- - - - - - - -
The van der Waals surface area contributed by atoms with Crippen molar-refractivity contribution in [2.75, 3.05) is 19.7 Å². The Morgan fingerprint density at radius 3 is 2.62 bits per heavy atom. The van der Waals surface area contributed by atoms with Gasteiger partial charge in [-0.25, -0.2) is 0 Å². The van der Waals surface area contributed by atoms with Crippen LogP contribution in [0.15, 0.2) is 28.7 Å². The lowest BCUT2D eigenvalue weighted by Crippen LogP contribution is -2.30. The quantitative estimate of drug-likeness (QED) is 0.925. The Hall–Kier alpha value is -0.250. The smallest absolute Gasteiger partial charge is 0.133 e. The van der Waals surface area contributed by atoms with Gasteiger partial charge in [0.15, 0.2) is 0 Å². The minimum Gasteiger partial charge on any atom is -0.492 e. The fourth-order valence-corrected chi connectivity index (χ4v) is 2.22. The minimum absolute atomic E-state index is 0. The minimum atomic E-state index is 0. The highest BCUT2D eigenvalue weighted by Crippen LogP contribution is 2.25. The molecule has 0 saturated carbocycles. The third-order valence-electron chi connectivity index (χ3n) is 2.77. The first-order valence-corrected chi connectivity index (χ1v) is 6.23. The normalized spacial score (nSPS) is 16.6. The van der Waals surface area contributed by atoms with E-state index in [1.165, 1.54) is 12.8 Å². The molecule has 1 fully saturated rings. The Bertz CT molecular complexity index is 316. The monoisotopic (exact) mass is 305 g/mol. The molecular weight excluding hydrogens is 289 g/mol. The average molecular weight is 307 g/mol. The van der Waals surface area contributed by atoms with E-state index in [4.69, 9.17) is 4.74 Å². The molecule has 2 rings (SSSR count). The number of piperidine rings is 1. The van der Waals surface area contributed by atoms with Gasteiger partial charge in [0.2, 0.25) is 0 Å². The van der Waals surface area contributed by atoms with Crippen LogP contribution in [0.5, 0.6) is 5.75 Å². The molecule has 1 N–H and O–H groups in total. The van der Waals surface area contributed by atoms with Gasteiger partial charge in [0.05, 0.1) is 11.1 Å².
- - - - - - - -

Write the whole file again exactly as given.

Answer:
The van der Waals surface area contributed by atoms with Crippen molar-refractivity contribution in [2.75, 3.05) is 19.7 Å². The Morgan fingerprint density at radius 3 is 2.62 bits per heavy atom. The van der Waals surface area contributed by atoms with Gasteiger partial charge in [-0.25, -0.2) is 0 Å². The van der Waals surface area contributed by atoms with Crippen LogP contribution in [0.15, 0.2) is 28.7 Å². The lowest BCUT2D eigenvalue weighted by Crippen LogP contribution is -2.30. The quantitative estimate of drug-likeness (QED) is 0.925. The Hall–Kier alpha value is -0.250. The smallest absolute Gasteiger partial charge is 0.133 e. The van der Waals surface area contributed by atoms with Gasteiger partial charge in [0.15, 0.2) is 0 Å². The minimum Gasteiger partial charge on any atom is -0.492 e. The fourth-order valence-corrected chi connectivity index (χ4v) is 2.22. The minimum absolute atomic E-state index is 0. The minimum atomic E-state index is 0. The highest BCUT2D eigenvalue weighted by Crippen LogP contribution is 2.25. The molecule has 0 saturated carbocycles. The third-order valence-electron chi connectivity index (χ3n) is 2.77. The first-order valence-corrected chi connectivity index (χ1v) is 6.23. The normalized spacial score (nSPS) is 16.6. The van der Waals surface area contributed by atoms with E-state index in [1.165, 1.54) is 12.8 Å². The molecule has 1 fully saturated rings. The Bertz CT molecular complexity index is 316. The monoisotopic (exact) mass is 305 g/mol. The molecular weight excluding hydrogens is 289 g/mol. The average molecular weight is 307 g/mol. The van der Waals surface area contributed by atoms with E-state index in [4.69, 9.17) is 4.74 Å². The molecule has 2 rings (SSSR count). The number of piperidine rings is 1. The van der Waals surface area contributed by atoms with Gasteiger partial charge in [0.2, 0.25) is 0 Å². The van der Waals surface area contributed by atoms with Crippen LogP contribution in [0.5, 0.6) is 5.75 Å². The molecule has 1 N–H and O–H groups in total. The van der Waals surface area contributed by atoms with Gasteiger partial charge in [0.05, 0.1) is 11.1 Å².